Simplifying dietary assessment: The nutrient specific semi quantitative food frequency questionnaire

Wirth JP, Petry N, Friesen VM, Rohner F, Mbuya MNN

June 2020 – GAIN Working Paper Series

Dietary intake data are required to design, monitor, and evaluate nutrition programmes and policies; however, current dietary assessment methods are complex, time consuming, and costly. Recently, GAIN developed a semi-quantitative food frequency questionnaire (SQ-FFQ) that can be used in coverage surveys to estimate the amount of fortified and biofortified foods consumed and their contributions to nutrient intakes. However, this method is limited in that it does not account for nutrient intakes from other sources in the diet, and thus cannot estimate the extent to which the nutrient gap in the diet is being filled through these programmes. As such, we developed a nutrient-specific SQ-FFQ (NS-SQ-FFQ) module that estimates intakes of key nutrients of interest from fortified and/or biofortified foods, as well as other sources in the diet using simplified dietary assessment methods. This working paper outlines the steps required to develop and implement the module and analyse the resulting data across three phases: preparation, fieldwork, and data cleaning and analyses. We show that the NS-SQ-FFQ can yield individual-level data on intake of key nutrients, which can be used by programme planners to determine the extent to which the nutrient gap in the diet is being filled through consumption of fortified and/or biofortified foods. Further testing and refinement of the method in field settings is needed.

National Prevalence of Micronutrient Deficiencies, Anaemia, Genetic Blood Disorders and Over- and Undernutrition in Omani Women of Reproductive Age and Preschool Children

Petry N, Al-Maamary SA, Woodruff BA, Alghannami S, Al-Shammakhi SM, Al-Ghammari IK, Tyler V, Rohner F, Wirth JP

May 2020 – Sultan Qaboos University Medical Journal

A national cross-sectional survey was conducted to estimate the prevalence of anaemia, micronutrient deficiencies, haemoglobin disorders and over- and undernutrition in children and women of reproductive age in Oman. Wasting and stunting were found in 9.3% and 11.4% of children aged 0–59 months, respectively, while 4.2% were overweight or obese. In addition, 23.8% were anaemic and 10.2%, 9.5% and 10.6% had iron, vitamin A and vitamin D deficiencies, respectively. Sickle cell and β-thalassaemia genetic traits were present in 5.3% and 4.2% of children and 4.7% and 2.8% of women, respectively. Overall, 9.1% of Omani women were underweight and 59.2% were overweight or obese. The prevalence of anaemia was 27.8%, while iron, folate, vitamin B12 and vitamin D deficiencies affected 24.8%, 11.6%, 8.9% and 16.2%, respectively. Anaemia among both children and women and the prevalence of overweight and obesity in women are the most concerning nutritional problems in Oman.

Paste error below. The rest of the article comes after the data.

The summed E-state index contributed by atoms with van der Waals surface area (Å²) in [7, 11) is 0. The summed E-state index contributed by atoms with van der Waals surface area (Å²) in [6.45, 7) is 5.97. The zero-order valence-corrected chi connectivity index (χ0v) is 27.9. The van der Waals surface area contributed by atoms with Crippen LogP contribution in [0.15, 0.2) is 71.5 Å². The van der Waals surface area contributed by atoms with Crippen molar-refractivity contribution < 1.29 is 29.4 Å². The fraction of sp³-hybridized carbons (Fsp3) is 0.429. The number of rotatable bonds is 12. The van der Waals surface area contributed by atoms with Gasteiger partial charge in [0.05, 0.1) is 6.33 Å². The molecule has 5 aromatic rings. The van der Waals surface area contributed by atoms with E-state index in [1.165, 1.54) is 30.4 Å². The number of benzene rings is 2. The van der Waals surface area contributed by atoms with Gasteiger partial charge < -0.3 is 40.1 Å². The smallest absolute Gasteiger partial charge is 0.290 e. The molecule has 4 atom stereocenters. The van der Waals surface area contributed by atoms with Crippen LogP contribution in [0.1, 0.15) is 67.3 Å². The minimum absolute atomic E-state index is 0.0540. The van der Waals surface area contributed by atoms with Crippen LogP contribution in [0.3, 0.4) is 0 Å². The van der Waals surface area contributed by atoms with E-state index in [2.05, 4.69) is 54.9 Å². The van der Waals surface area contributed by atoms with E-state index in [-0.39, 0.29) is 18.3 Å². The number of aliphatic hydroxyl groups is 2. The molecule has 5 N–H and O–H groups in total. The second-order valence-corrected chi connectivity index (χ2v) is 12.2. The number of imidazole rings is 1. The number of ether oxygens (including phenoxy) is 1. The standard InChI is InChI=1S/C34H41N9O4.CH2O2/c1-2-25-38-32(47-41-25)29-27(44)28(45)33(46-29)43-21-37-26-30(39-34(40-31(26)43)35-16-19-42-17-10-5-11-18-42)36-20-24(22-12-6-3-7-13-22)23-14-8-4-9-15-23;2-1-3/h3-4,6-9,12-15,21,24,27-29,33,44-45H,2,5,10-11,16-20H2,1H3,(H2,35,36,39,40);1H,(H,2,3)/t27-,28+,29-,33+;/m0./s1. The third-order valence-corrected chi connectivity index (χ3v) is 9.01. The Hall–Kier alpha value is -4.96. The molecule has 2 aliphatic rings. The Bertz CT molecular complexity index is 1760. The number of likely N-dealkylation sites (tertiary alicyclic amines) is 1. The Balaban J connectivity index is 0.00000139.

Household Coverage with Adequately Iodized Salt and Iodine Status of Nonpregnant and Pregnant Women in Uzbekistan

Rohner F, Nizamov F, Petry N, Yuldasheva F, Ismailov R, Wegmüller R, Guo S, Wirth JP, Woodruff BA

March 2020 – Thyroid

We conducted a cross-sectional household survey to produce region-specific estimates of the household coverage with adequately iodized salt and iodine status among women for each of the 14 regions in Uzbekistan. Overall, 36% of 3413 households had adequately iodized salt (iodine concentration >15 ppm [parts per million (mg I/kg salt)]), 20% had inadequately iodized salt (5–14 ppm), and 44% had salt without detectable iodine (<5 ppm). Adequate iodization was found in 33.2% of the 2626 salt samples taken from retail packages labeled as ‘‘iodized,’’ 36.5% of the 96 samples taken from retail packages without mention of iodization, and 50.5% of the 674 samples without the original packaging ( p < 0.001). The median urinary iodine concentration (UIC) of 140.9 lg/L in non-pregnant non-lactating women indicated adequate iodine status, while for non-pregnant lactating and pregnant women, the median UIC of 112.9 ug/L [CI 99.3–128.4] and 117.3 ug/L [CI 101.8–139.9], respectively, indicated borderline adequacy. Significant differences in UIC ( p < 0.001) were found between non-pregnant non-lactating women living in households with adequately iodized salt (UIC 208.9 ug/L), inadequately iodized salt (UIC 139.1 ug/L), and non-iodized salt (UIC 89.9 ug/L). Coverage with adequately iodized salt is low in Uzbekistan, and women in households with poorly iodized salt have substantially worse iodine status; claims on packaging about salt iodization do not reflect salt iodine content.

Risk Factors for Anemia and Micronutrient Deficiencies among Women of Reproductive Age—The Impact of the Wheat Flour Fortification Program in Uzbekistan

Petry N, Nizamov F, Woodruff BA, Ishmakova R, Komilov J, Wegmüller R, Wirth JP, Arifdjanova D, Guo S, Rohner F

March 2020 – Nutrients

Food fortification can be effective in reducing the prevalence of anemia and micronutrient deficiencies. This study assessed risk factors for—and the impact of the wheat flour program in Uzbekistan on—anemia, and iron and folate deficiency (FD) in non-pregnant women (NPW) of reproductive age. National data were analyzed for risk factors using multivariable regression. Additional iron intake from fortified flour was not associated with iron deficiency (ID) and did not result in a significantly different prevalence of anemia regardless of the levels, whereas women with additional folic acid intake had a lower relative risk (RR) of FD (RR: 0.67 [95% CI: 0.53, 0.85]). RR for anemia was greater in women with ID (RR: 4.7; 95% CI: 3.5, 6.5) and vitamin A insufficiency (VAI; RR 1.5; 95% CI: 1.3, 1.9). VAI (RR: 1.4 [95% CI: 1.3, 1.6]) and breastfeeding (RR: 1.1 [95% CI: 0.99, 1.2]) were associated with increased risk of ID, while being underweight reduced the risk (RR: 0.74 [95% CI: 0.58, 0.96]). Breastfeeding (RR: 1.2 [95% CI: 1.1, 1.4]) and inflammation (RR: 1.2 [95% CI: 1.0, 1.3]) increased risk of FD. FD results indicate that the fortification program had potential for impact, but requires higher coverage of adequately fortified wheat flour and a more bioavailable iron fortificant.